U.S. Pork Message Delivered to Guatemala and Honduras Sales Teams, Consumers Guatemala and Honduras, targets of opportunity identified by USMEF for pork export growth, are receiving a two-pronged educational initiative designed to reach both retailers and consumers in the Central American region. Photograph of a US Beef ad on the back of a truck in Guatemala 2010 Supported by funding from the Pork Checkoff and the USDA Market Access Program (MAP), the sales force training seminars developed by USMEF are designed to equip retail personnel in Honduras and Guatemala with the technical and product knowledge needed to help them effectively sell U.S. pork to their customers. Participants in the seminars learn about the structural composition of U.S. pork, new and alternative cuts, merchandising strategies and how to make value-added products, including marinated ready-to-cook kebabs; pork butt steaks marinated in a mix of achiote, garlic, onion, oregano and salt; and chorizo. “Our purpose in these seminars is to position U.S. pork as a safe and healthy protein option, introduce new products, enhance awareness of the U.S. brand, and provide retail personnel with the knowledge they need to effectively communicate the advantages American pork offers to consumers,” said Gerardo Rodriguez, USMEF director for trade development for Mexico, Central America and the Dominican Republic. A specific goal of the sessions is to familiarize participants with the qualities of U.S. pork butt, a cut that has been identified by USMEF’s export and processing members as one with potential for export growth. “We focused on the flavor and tenderness of the butt that will appeal to consumers in Mexico and Central America,” said Max Covaliu, USMEF corporate chef in Mexico. “We also position the butt as an option to the pork loin so that it is viewed as a higher-end item.” More than 70 retail personnel attended the three seminars, two of which were held in Honduras. One session was held exclusively for staff from La Colonia, the largest supermarket chain in Honduras. Mobile Pork Kitchen In a separate initiative, USMEF-Mexico has developed a mobile kitchen to help bolster the awareness of U.S. pork products in the region. Initial use of the mobile kitchen has been in Guatemala to reach consumers at Walmart stores – named Paiz in Guatemala – La Torre supermarkets and other supermarkets in the country. The mobile kitchen will be making 36 appearances in Guatemala City, San Lucas and Antigua during December 2010 and January 2011, bringing a USMEF chef and staff to invite shoppers to prepare a sample U.S. pork recipe in the mobile kitchen and experience the advantages of American pork first-hand. The mobile kitchen promotion also is supported by funding from the Pork Checkoff and the Market Access Program as well as a partnership with Malher Seasonings. Visitors to the kitchen receive a pork recipe cookbook and Mahler kitchen towels. Through the first 10 months of 2010, U.S. pork exports to Honduras are up 23 percent in volume and 49 percent in value to 15,834 metric tons (34.9 million pounds) sold for $34.1 million. American pork exports to Guatemala are up 43 percent in volume and 59 percent in value to 8,038 metric tons (17.7 million pounds) valued at $18.2 million. [top]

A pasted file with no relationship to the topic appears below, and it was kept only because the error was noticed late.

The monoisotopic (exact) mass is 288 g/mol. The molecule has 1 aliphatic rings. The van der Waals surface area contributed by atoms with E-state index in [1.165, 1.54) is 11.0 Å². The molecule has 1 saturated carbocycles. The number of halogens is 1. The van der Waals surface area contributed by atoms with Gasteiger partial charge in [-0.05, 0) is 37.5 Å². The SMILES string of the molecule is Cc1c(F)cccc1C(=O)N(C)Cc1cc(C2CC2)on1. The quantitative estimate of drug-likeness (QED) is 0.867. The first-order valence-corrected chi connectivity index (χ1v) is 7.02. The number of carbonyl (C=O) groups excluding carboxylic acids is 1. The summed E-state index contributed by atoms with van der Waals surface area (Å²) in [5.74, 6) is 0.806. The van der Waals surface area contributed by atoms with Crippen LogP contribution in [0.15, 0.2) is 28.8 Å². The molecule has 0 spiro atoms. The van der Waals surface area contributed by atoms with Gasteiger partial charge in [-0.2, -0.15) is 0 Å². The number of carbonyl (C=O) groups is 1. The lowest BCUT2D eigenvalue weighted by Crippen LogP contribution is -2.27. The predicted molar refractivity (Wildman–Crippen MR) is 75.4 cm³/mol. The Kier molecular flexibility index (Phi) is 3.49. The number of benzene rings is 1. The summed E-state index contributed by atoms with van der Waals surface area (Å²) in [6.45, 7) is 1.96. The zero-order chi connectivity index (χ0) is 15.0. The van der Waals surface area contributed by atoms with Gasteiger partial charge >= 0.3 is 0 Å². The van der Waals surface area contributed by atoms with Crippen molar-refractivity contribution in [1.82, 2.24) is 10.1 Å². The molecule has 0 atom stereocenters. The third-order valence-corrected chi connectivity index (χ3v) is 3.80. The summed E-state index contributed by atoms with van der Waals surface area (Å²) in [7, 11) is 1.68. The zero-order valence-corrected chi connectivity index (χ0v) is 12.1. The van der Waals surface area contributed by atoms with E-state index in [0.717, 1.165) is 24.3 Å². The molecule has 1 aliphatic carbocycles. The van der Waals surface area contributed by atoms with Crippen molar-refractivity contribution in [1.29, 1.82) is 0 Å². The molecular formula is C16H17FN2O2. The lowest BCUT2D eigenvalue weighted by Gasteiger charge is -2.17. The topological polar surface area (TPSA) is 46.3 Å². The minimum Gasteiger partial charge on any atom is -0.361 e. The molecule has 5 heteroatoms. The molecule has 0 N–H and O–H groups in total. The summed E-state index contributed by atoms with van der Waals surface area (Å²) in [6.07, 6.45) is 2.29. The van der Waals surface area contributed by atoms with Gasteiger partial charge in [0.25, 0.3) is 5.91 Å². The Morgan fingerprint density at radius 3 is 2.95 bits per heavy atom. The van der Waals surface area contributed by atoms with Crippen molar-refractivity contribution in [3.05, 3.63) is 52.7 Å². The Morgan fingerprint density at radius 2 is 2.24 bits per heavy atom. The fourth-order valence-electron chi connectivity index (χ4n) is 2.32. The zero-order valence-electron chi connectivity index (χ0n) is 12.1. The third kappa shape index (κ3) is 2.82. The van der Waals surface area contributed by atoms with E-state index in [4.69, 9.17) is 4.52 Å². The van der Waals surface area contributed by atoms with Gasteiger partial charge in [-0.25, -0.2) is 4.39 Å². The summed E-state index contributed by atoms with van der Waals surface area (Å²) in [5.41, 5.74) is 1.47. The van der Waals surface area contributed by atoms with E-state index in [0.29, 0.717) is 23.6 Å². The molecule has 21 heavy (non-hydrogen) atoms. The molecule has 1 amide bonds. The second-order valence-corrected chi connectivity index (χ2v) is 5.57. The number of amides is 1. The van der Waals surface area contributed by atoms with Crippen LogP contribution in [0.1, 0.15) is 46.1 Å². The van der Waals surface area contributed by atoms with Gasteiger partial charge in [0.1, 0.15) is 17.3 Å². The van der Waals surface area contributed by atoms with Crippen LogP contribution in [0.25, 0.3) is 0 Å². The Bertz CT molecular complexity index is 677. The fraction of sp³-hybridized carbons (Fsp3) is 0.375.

Japanese Media Meet for Educational Session More than 40 leading Japanese journalists met recently for an educational and networking program hosted by USMEF-Japan that featured presentations by several prominent Japanese scientists addressing issues including risk communication and nutrition. Dr. Hideaki Karaki of Tokyo University, a leading risk communicator and advocate of science-based communication, discussed his area of specialty with the journalists who represented national newspapers, trade journals and a highly regarded science website run by the Nikkei Newspaper group. He was joined by Dr. Yoshihiro Ozawa, special advisor to the OIE (World Organization for Animal Health), and Reiko Hashimoto, a well-known registered nutritionist, who both are well-versed on food safety issues in Japan and the U.S. “This program was a great opportunity for USMEF to provide a scientific briefing as background information to help key reporters and editors understand issues that confront Japanese society today, and those that may be more of an issue in the future,” said Susumu (Sam) Harada, USMEF-Tokyo’s senior director for Trade Projects and Technical Services. Dr. Karaki addressed the key food safety issues of the year in Japan, as well as his thoughts on how Japan’s food safety and compliance standards should be handled by the government without creating confusion among consumers. Harada presented a special report on the recent World Meat Congress which focused on a number of issues that are gaining attention to varying degrees around the globe, including sustainability in livestock production, the carbon footprint of agriculture, production efficiency, animal welfare and private standards. The group also discussed the importance of international division of labor and service in order to maintain a stable international food supply, and whether Japan would need to consider using diplomatic tools to secure its food supply. For the food journalists in attendance, USMEF-Tokyo staff presented both pork and beef recipe information designed for Japanese consumers, as well as details on USMEF’s most recent consumer information campaigns. The session was funded through the USDA Market Access Program (MAP) as well as both the Beef Checkoff and Pork Checkoff programs. During the coming year, USMEF-Tokyo will continue to offer monthly educational programs for Japanese media, starting with a Jan. 18 session featuring a technical expert from the U.S. embassy in Tokyo. Each session will include information on the safety and effectiveness of the U.S. beef and pork industries and will address current food industry topics of interest. [top]